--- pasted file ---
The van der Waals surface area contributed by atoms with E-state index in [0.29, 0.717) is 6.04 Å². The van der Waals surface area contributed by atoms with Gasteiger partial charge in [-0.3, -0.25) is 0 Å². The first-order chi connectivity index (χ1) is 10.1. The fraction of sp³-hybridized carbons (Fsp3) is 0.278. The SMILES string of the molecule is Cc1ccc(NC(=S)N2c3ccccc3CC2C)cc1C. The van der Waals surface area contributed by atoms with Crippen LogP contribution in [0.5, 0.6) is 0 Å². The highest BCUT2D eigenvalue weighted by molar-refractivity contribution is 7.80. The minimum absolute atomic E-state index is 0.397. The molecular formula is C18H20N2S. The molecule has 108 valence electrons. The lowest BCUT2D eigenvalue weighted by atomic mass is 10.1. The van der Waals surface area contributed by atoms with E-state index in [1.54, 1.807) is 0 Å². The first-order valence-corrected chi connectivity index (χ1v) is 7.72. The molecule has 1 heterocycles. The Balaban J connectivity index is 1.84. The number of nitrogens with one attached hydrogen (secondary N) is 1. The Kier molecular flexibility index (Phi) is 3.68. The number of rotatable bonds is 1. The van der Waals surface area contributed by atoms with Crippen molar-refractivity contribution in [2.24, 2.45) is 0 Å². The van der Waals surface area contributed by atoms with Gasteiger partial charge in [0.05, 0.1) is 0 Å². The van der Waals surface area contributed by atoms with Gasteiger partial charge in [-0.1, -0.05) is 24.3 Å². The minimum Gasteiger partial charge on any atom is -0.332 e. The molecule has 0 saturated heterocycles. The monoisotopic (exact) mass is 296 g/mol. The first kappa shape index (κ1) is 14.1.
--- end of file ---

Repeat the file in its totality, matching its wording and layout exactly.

The van der Waals surface area contributed by atoms with E-state index in [0.29, 0.717) is 6.04 Å². The van der Waals surface area contributed by atoms with Gasteiger partial charge in [-0.3, -0.25) is 0 Å². The first-order chi connectivity index (χ1) is 10.1. The fraction of sp³-hybridized carbons (Fsp3) is 0.278. The SMILES string of the molecule is Cc1ccc(NC(=S)N2c3ccccc3CC2C)cc1C. The van der Waals surface area contributed by atoms with Crippen LogP contribution in [0.5, 0.6) is 0 Å². The highest BCUT2D eigenvalue weighted by molar-refractivity contribution is 7.80. The minimum absolute atomic E-state index is 0.397. The molecular formula is C18H20N2S. The molecule has 108 valence electrons. The lowest BCUT2D eigenvalue weighted by atomic mass is 10.1. The van der Waals surface area contributed by atoms with E-state index in [1.54, 1.807) is 0 Å². The first-order valence-corrected chi connectivity index (χ1v) is 7.72. The molecule has 1 heterocycles. The Balaban J connectivity index is 1.84. The number of nitrogens with one attached hydrogen (secondary N) is 1. The Kier molecular flexibility index (Phi) is 3.68. The number of rotatable bonds is 1. The van der Waals surface area contributed by atoms with Crippen molar-refractivity contribution in [2.24, 2.45) is 0 Å². The van der Waals surface area contributed by atoms with Gasteiger partial charge in [0.05, 0.1) is 0 Å². The van der Waals surface area contributed by atoms with Gasteiger partial charge in [-0.1, -0.05) is 24.3 Å². The minimum Gasteiger partial charge on any atom is -0.332 e. The molecule has 0 saturated heterocycles. The monoisotopic (exact) mass is 296 g/mol. The first kappa shape index (κ1) is 14.1.